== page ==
Infringement of copyright Act in music industry thereby encouraging internet users to down load the copyrighted music or video freely raises a serious question whether the courts are adequately situated to deal with such question of policy. According to Justice Breyer, Congress is in a superior position than the courts to reply to issues of constituents and to perform the cost –benefit analysis demanded in such competing and complex issues. Congress has initiated efforts to resolve copyright infringements in a digital age scenario.
However, these efforts have reproduced nothing with issues of internet piracy, thereby illustrating the ever increasing part of the courts in this arena. However, it is hilarious to note that the courts, while acting with the best purposes, have only aggravated the situation thereby having created bedlam, offending both market innovators and copyright holders. Though, the RIAA influenced the courts that Napster had violated its member’s labels’ copyrights, it could not be so triumphant in its fight against file-sharing software that followed in Napster’s wake, notably Grokster.
It is to be observed that Napster’s index system and filing were centralized whereas Grokster simply connect the users of computers which they do not own. It is to be observed that a federal court ruled hat Grokster and other file sharing companies do not have command over the files being swapped through their systems and they can not be held liable for copyright infringement. Further, a US District judge in Los Angeles held that file-sharing companies like Grokster do not infringe copyrights law as they do not have direct check over the filed swapped on their network.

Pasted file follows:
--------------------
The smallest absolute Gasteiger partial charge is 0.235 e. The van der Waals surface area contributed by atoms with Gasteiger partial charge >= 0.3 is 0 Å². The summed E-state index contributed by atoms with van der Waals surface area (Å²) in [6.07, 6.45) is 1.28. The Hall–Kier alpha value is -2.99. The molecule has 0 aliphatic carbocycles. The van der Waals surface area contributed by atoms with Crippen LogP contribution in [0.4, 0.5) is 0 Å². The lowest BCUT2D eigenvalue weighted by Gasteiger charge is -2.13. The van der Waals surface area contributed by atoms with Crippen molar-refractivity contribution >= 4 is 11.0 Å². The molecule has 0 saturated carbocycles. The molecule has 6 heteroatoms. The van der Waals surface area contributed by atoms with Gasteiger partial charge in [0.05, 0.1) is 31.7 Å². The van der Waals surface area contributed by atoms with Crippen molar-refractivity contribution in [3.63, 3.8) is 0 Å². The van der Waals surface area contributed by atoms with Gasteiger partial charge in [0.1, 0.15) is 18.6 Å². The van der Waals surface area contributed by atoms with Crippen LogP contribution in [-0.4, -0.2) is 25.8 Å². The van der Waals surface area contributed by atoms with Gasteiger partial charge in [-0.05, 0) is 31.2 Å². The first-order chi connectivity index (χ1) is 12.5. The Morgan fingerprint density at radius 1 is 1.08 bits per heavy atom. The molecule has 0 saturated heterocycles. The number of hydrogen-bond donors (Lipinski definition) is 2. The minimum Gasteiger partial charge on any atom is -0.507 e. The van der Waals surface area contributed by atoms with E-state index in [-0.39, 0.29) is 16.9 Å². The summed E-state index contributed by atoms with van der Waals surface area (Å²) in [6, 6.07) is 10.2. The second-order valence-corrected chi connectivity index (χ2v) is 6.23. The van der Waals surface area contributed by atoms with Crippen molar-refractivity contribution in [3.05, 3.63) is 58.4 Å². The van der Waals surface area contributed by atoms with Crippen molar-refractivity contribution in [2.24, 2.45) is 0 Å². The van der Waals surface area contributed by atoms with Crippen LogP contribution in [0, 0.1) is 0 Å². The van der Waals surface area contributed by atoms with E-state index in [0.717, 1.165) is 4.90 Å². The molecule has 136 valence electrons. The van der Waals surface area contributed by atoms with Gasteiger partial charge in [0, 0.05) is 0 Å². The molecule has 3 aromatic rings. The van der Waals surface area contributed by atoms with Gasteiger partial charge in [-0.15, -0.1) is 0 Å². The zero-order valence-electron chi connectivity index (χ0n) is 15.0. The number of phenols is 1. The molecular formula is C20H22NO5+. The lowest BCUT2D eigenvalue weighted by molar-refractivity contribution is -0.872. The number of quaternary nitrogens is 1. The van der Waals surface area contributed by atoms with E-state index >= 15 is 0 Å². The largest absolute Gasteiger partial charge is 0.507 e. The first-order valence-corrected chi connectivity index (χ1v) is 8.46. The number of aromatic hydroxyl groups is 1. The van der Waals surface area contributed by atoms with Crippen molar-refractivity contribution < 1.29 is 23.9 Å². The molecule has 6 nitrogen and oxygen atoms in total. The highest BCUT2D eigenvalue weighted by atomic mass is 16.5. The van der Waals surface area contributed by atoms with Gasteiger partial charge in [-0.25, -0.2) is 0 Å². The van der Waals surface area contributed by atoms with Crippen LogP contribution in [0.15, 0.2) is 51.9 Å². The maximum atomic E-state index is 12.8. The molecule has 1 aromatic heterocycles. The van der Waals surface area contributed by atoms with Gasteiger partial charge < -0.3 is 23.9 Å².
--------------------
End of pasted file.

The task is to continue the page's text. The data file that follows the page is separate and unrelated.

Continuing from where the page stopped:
RIAA action of filing legal suits against hundreds of music fans –including a 12 –year –old –girl whom RIAA asserted had unlawfully shared a thousands or more songs over the internet. However, opponents of the RIAA termed the lawsuits as one of the most clumsy public relations mix-ups in recent history. Some analysts are of the view that RIAA and its counterpart in Europe are required to put some teeth into its crusade to educate the gullible public that downloading copyrighted product from the Internet is unlawful.
It is to be observed that the Supreme Courts decision in MGM v. Grokster has not changed the state of affairs. Chaos will reign for those who try to abide by the law and mayhem in online piracy will continue unabated. Thus, Supreme Court has only hindered the foreseeable solution of the problem. Supreme Court decision in MGM v. Grokster case will encourage lower courts to issue new decisions on the issue due to their confused understanding on the Supreme Court’s Copyrights Act jurisprudence .
Thus, Supreme Court will no doubt be called on to return to its decisions in Sony and Grokster. Bibliography Abernathy, Donna J,’Copyrights and Wrongs’  T&D, August, 28. Bouchoux, Deborah E, Protecting Your Company’s Intellectual Property: A Practical Guide to Trademarks, Copyrights, Patents and Trade Secrets [AMACOM, New York 2001] Goldstein, Paul, International Copyright: Principles, Law, and Practice [Oxford University Press, New York 2001] Judge, Kathryn,’ Rethinking Copyright Misuse’ (2004) Stanford Law Review 57901.